The twisted part of this narrative is that I still want to like your team, really, I do. But it’s hard to ignore this disturbing pattern of self-destruction. Holding the city hostage to get a ridiculously one-sided deal on a new stadium back in the 80’s and now a renewed threat of relocation, the failed rebuild(s), the continued refusal to model your organization after those who are successful, the unwillingness to actually sign top free agents at market value, the constant disdain for fans, it’s disgusting. The only conclusion I can draw is that I’ve been a victim of a 40 year grift. I have to take some responsibility for not standing up for myself earlier in our relationship, but I will not allow this to continue. I’m done lining your pockets until you no longer lead the White Sox organization. No more merchandise bought, no more tickets, no more cable subscriptions to watch a sub-par product intended to allow your great great grandkids to never have to put in an honest day’s work in their lives. I’m just done.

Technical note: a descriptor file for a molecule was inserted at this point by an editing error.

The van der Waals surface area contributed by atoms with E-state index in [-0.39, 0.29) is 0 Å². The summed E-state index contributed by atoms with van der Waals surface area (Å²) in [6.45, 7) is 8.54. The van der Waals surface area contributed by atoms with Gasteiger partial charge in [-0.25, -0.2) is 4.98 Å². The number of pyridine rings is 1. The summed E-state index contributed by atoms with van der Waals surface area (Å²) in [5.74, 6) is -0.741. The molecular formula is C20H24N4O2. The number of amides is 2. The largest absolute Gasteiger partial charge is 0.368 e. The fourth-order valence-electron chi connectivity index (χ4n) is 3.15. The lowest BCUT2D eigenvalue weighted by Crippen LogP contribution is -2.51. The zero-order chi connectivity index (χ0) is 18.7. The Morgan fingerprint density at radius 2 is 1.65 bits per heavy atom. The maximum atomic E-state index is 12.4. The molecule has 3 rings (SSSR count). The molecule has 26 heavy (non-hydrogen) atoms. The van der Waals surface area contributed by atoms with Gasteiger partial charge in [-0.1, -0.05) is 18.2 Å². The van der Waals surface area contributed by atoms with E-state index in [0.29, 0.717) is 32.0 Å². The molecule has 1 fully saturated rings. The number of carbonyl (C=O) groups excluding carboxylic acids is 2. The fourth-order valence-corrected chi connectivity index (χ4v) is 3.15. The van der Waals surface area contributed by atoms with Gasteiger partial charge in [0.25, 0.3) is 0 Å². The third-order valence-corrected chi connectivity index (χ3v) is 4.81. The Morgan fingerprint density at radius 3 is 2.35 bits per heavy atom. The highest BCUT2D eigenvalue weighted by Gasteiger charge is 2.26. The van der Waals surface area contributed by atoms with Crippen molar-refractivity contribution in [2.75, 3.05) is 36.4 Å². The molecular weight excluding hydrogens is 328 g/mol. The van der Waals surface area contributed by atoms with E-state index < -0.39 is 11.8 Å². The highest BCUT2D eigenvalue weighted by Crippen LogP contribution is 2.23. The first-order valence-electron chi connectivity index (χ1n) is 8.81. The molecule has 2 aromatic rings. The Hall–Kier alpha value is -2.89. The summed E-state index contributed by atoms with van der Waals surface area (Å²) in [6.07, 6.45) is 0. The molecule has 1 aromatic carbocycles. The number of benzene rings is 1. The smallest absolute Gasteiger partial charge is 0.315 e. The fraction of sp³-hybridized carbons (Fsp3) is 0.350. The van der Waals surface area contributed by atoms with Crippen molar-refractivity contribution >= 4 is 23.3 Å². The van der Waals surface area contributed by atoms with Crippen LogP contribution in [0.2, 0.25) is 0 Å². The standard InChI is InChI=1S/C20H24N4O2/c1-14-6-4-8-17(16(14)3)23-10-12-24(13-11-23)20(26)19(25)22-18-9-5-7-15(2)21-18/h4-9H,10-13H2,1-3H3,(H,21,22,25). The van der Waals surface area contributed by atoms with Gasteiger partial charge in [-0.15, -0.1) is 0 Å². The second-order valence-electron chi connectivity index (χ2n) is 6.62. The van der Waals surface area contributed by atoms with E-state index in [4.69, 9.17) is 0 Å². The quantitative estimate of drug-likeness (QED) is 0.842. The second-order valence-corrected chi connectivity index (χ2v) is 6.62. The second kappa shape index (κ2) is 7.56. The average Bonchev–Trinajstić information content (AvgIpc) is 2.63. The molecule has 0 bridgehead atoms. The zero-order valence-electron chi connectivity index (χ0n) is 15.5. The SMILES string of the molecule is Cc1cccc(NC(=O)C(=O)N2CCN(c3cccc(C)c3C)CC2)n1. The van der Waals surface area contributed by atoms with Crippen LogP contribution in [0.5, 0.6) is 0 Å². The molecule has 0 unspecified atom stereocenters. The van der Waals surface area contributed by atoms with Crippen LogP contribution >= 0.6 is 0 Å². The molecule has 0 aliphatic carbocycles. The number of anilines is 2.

It’s not me, it’s you.
White Sox Wade
P.S. – I’m definitely still supporting Sox Machine and have even increased my Patreon support this year to recognize the great work they do that allows me to quit putting my money in Jerry’s pockets.